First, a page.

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Author Topic: Working for the USPTO  (Read 2634840 times)

johnthatcher

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Re: Working for the USPTO
« Reply #7395 on: 05-08-18 at 11:26 pm »

Is living in Southeast D.C. a good idea in terms of safety, demographics, work commute to uspto, and other factors ?

Depends on which part of Southeast DC you're living in.  West of the Anacostia is going to be fine.  East of the Anacostia is not ideal.

Though regardless of which part, if you live there and are going to take Metro to work, it requires a transfer, as you won't be living on a line that directly serves the USPTO.  And then you'll get to deal with the summer long Yellow/Blue line shutdown happening in summer of 2019 if you're still at the PTO by then.  Driving most places around here during rush hour is not really great, either.

In light of what you said, is it better to stay somewhere closer (within 3 to 4 miles) and drive to PTO as opposed to taking a metro ?
Thanks.
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two banks of four

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Re: Working for the USPTO
« Reply #7396 on: 05-09-18 at 12:20 pm »

better to liver closer AND take the metro

Pentagon City/Crystal City would be my choices.  I lived in a $1250 studio when I lived in Pentagon City, and parking was included.  Started off by taking the metro, then was almost exclusively biking to work (save for thunderstoms and snow), then drove a bit later on.  Door to door was ~35 minutes on metro, and i had a 10 minute walk from the metro station.  ~25 min on my bike and 20 min driving (without traffic).
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abc123

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Re: Working for the USPTO
« Reply #7397 on: 05-09-18 at 05:27 pm »

Pentagon City/Crystal City

I agree. Good metro access, generally affordable, nice area, close to DC.
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HwkiMol

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Re: Working for the USPTO
« Reply #7398 on: 05-09-18 at 06:06 pm »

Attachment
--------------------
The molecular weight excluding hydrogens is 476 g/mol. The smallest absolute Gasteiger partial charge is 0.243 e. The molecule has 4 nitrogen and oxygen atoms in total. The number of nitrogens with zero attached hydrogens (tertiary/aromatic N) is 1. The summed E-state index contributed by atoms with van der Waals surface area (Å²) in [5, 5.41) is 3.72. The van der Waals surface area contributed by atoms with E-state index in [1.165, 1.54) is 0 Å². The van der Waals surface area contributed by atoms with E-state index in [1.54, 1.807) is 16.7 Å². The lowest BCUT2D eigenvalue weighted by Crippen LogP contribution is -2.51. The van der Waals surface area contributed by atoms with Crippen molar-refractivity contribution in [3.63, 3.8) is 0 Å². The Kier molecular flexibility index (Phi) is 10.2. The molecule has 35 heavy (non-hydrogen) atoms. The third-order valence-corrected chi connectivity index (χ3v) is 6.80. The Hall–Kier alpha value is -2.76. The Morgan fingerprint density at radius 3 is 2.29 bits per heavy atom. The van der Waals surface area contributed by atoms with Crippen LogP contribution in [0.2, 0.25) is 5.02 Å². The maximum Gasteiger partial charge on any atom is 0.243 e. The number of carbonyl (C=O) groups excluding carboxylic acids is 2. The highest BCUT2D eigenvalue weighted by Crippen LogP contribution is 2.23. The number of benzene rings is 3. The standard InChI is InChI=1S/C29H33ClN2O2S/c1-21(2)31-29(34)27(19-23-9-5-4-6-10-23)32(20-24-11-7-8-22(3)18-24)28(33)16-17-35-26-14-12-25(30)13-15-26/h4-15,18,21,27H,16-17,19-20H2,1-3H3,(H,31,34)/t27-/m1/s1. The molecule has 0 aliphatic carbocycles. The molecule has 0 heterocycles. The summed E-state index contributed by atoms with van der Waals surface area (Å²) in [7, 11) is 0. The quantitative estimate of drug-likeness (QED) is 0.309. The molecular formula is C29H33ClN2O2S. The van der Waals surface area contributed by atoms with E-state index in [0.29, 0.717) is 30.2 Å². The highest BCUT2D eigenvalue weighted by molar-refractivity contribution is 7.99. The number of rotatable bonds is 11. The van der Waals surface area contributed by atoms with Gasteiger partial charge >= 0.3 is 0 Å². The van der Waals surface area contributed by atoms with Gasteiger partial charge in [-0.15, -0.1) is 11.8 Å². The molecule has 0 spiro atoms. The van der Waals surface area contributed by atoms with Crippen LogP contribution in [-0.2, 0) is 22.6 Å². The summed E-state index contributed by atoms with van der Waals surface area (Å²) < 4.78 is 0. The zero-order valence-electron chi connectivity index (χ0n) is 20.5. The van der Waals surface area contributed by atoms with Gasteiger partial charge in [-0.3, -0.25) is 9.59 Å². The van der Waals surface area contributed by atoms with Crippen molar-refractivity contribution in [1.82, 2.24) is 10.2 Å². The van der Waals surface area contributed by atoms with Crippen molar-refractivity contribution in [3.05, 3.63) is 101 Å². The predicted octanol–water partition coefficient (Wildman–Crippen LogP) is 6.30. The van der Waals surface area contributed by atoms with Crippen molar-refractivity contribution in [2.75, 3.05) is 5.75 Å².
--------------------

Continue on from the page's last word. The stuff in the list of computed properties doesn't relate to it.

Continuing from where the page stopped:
Does anyone here work in the Dallas office?  I have similar questions about commuting/parking/building facilities.
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dablueman

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Re: Working for the USPTO
« Reply #7399 on: 06-04-18 at 12:48 am »

Pentagon City/Crystal City

I agree. Good metro access, generally affordable, nice area, close to DC.

Just so people know, the metro will be closed in Northern Virginia all next summer (2019). I would consider that before picking where to live. The way I picked where to live when I first moved here many years ago is that I drove west, south, and north of the patent office for 20 minutes during rush hours. I then looked at a map of apartment complex within that area and went to as many as I could.

https://www.nbcwashington.com/traffic/transit/Metro-to-Close-6-Stations-in-Northern-Virginia-for-All-of-Summer-2019-481940951.html
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abc123

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Re: Working for the USPTO
« Reply #7400 on: 06-04-18 at 04:31 am »

Thanks for the good info. They are apparently working on lots of metro stations in the coming years. For example,

"The remaining 13 station platforms to be reconstructed in 2020-2021 include West Hyattsville, College Park, Greenbelt, Rhode Island Avenue, Vienna, Dunn Loring, West Falls Church, East Falls Church, Cheverly, Landover, New Carrollton, Addison Road, and Arlington Cemetery."

I think picking where you live is very important, and you should consider your long term goals when doing so. For example, if you want to go to law school eventually, you might consider living near the school you want to attend (i.e. Rosslyn if you want to go to Mason).

A lot of people lived and worked in Crystal City when the Patent Office was located there, and I find they generally consider those to have been relatively good days.
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Stri50500

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Re: Working for the USPTO